A patent owner may convey an exclusive license to a licensee. The exclusive license prevents the patent owner or anyone else to whom the patent owner might want to sell a license, from competing with the exclusive licensee in the same geographic region, or for the same length of time, and/or in the same field of use, whatever is provided in the license agreement.

A license is not the same as an assignment of a patent. Even if the license is an exclusive license, it does not equal an assignment of rights in the patent or the patent application. In addition, the license itself can be assigned by the licensee to another entity only with the agreement of the patent owner.

Are There Any Exceptions to This Rule?

The most important exception is if an assignment is written into a patent licensing contract. This is usually indicated by “assigns” or any other language that explicitly extends the license to a licensee’s successors. A court may also allow assignment of a license if both the licensor and the licensee clearly express an intent to make the license assignable in the language of the license agreement.

However, assignment of a patent license can also be implied by a court from circumstances in some cases. For example, suppose patent holder A enters into a patent licensing contract with company B. The licensing contract does not include an assignment provision. Company B is then bought out by Company C. A, however, does nothing when Company C starts using the patent. Some courts may imply an assignment of Company B’s license to Company C, based on A’s failure to take action.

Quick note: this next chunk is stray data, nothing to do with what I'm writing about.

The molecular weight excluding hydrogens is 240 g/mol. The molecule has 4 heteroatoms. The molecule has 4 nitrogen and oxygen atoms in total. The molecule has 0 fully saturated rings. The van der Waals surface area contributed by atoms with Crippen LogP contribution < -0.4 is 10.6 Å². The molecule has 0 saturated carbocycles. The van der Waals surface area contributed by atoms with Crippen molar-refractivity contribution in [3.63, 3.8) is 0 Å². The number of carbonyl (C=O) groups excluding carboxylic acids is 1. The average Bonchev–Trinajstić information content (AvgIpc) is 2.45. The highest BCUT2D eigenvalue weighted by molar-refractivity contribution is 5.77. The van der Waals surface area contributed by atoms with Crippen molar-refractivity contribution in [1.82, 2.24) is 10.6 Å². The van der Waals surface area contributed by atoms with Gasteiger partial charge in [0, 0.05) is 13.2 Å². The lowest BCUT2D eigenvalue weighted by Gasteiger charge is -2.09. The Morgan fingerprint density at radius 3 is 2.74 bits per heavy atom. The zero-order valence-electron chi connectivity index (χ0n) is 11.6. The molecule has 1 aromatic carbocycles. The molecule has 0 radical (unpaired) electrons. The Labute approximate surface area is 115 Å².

In most cases, courts will look into individual circumstances to determine whether or not assignment is implied by facts other than an assignment provision in a patent licensing contract.

An assignment can be recorded in the USPTO in two ways for two different purposes. The differences are important. An assignment can be made of record in the assignment records of the USPTO as provided for by federal patent law. Recording an assignment gives legal notice to the public that the patent has been assigned.

Recording a patent assignment does not in itself mean that the assignment is legally valid. It does not have any significance for the effect of the assignment document on the ownership of the patent property.

However, if a patent is going to be issued to an assignee, the assignment must have been recorded or filed for recordation.